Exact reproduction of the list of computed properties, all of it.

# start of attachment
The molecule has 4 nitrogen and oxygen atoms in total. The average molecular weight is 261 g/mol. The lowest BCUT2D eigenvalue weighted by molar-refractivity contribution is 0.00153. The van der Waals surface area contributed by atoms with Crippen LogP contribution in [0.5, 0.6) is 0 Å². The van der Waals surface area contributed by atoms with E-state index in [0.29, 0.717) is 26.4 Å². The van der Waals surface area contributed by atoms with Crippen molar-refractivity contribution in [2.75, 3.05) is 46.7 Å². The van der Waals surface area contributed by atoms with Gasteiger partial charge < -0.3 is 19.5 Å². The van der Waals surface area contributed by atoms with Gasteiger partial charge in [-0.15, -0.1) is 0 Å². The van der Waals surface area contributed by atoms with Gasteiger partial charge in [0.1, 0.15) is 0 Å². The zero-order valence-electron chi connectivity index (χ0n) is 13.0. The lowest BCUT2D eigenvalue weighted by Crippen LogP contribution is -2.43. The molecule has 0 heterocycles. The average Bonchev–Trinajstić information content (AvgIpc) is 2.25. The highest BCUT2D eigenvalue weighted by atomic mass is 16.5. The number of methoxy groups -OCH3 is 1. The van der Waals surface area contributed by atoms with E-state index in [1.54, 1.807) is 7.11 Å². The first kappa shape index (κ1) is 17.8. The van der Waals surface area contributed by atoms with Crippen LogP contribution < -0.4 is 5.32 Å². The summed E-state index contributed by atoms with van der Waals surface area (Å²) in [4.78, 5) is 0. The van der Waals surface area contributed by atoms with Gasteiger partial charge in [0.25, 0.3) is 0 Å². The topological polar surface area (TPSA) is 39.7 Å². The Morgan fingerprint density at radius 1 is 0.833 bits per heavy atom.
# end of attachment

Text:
The molecule has 4 nitrogen and oxygen atoms in total. The average molecular weight is 261 g/mol. The lowest BCUT2D eigenvalue weighted by molar-refractivity contribution is 0.00153. The van der Waals surface area contributed by atoms with Crippen LogP contribution in [0.5, 0.6) is 0 Å². The van der Waals surface area contributed by atoms with E-state index in [0.29, 0.717) is 26.4 Å². The van der Waals surface area contributed by atoms with Crippen molar-refractivity contribution in [2.75, 3.05) is 46.7 Å². The van der Waals surface area contributed by atoms with Gasteiger partial charge < -0.3 is 19.5 Å². The van der Waals surface area contributed by atoms with Gasteiger partial charge in [-0.15, -0.1) is 0 Å². The van der Waals surface area contributed by atoms with Gasteiger partial charge in [0.1, 0.15) is 0 Å². The zero-order valence-electron chi connectivity index (χ0n) is 13.0. The lowest BCUT2D eigenvalue weighted by Crippen LogP contribution is -2.43. The molecule has 0 heterocycles. The average Bonchev–Trinajstić information content (AvgIpc) is 2.25. The highest BCUT2D eigenvalue weighted by atomic mass is 16.5. The number of methoxy groups -OCH3 is 1. The van der Waals surface area contributed by atoms with E-state index in [1.54, 1.807) is 7.11 Å². The first kappa shape index (κ1) is 17.8. The van der Waals surface area contributed by atoms with Crippen LogP contribution < -0.4 is 5.32 Å². The summed E-state index contributed by atoms with van der Waals surface area (Å²) in [4.78, 5) is 0. The van der Waals surface area contributed by atoms with Gasteiger partial charge in [0.25, 0.3) is 0 Å². The topological polar surface area (TPSA) is 39.7 Å². The Morgan fingerprint density at radius 1 is 0.833 bits per heavy atom.